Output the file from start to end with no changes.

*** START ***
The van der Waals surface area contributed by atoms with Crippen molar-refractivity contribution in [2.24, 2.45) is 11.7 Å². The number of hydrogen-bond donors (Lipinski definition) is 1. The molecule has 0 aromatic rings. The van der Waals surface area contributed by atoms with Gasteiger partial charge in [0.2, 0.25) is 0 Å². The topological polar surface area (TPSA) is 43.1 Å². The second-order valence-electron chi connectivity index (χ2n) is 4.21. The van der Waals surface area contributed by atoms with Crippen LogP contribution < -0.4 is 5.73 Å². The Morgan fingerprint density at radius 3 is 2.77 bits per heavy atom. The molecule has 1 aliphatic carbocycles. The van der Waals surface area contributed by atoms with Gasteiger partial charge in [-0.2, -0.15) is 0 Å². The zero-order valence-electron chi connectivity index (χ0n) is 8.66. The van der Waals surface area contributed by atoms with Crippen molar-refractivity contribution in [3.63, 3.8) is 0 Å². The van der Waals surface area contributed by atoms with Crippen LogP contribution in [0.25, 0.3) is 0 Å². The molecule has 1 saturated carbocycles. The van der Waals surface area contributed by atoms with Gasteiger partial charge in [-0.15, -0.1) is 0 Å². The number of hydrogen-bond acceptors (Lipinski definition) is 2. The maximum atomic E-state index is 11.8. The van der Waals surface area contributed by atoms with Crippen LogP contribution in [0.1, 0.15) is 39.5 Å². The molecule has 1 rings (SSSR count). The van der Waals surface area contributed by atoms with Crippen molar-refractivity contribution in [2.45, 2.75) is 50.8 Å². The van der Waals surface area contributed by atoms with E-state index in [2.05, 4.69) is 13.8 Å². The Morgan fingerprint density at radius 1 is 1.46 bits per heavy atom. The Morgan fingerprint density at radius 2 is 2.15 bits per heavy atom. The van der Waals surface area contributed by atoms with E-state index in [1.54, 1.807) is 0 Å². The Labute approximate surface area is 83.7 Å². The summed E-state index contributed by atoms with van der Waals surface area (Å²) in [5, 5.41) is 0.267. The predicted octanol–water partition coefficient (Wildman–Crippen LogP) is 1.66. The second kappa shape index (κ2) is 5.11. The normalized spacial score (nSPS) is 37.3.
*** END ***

The van der Waals surface area contributed by atoms with Crippen molar-refractivity contribution in [2.24, 2.45) is 11.7 Å². The number of hydrogen-bond donors (Lipinski definition) is 1. The molecule has 0 aromatic rings. The van der Waals surface area contributed by atoms with Gasteiger partial charge in [0.2, 0.25) is 0 Å². The topological polar surface area (TPSA) is 43.1 Å². The second-order valence-electron chi connectivity index (χ2n) is 4.21. The van der Waals surface area contributed by atoms with Crippen LogP contribution < -0.4 is 5.73 Å². The Morgan fingerprint density at radius 3 is 2.77 bits per heavy atom. The molecule has 1 aliphatic carbocycles. The van der Waals surface area contributed by atoms with Gasteiger partial charge in [-0.2, -0.15) is 0 Å². The zero-order valence-electron chi connectivity index (χ0n) is 8.66. The van der Waals surface area contributed by atoms with Crippen molar-refractivity contribution in [3.63, 3.8) is 0 Å². The van der Waals surface area contributed by atoms with Crippen LogP contribution in [0.25, 0.3) is 0 Å². The molecule has 1 saturated carbocycles. The van der Waals surface area contributed by atoms with Gasteiger partial charge in [-0.15, -0.1) is 0 Å². The number of hydrogen-bond acceptors (Lipinski definition) is 2. The maximum atomic E-state index is 11.8. The van der Waals surface area contributed by atoms with Crippen LogP contribution in [0.1, 0.15) is 39.5 Å². The molecule has 1 rings (SSSR count). The van der Waals surface area contributed by atoms with Crippen molar-refractivity contribution in [2.45, 2.75) is 50.8 Å². The van der Waals surface area contributed by atoms with E-state index in [2.05, 4.69) is 13.8 Å². The Morgan fingerprint density at radius 1 is 1.46 bits per heavy atom. The Morgan fingerprint density at radius 2 is 2.15 bits per heavy atom. The van der Waals surface area contributed by atoms with E-state index in [1.54, 1.807) is 0 Å². The Labute approximate surface area is 83.7 Å². The summed E-state index contributed by atoms with van der Waals surface area (Å²) in [5, 5.41) is 0.267. The predicted octanol–water partition coefficient (Wildman–Crippen LogP) is 1.66. The second kappa shape index (κ2) is 5.11. The normalized spacial score (nSPS) is 37.3.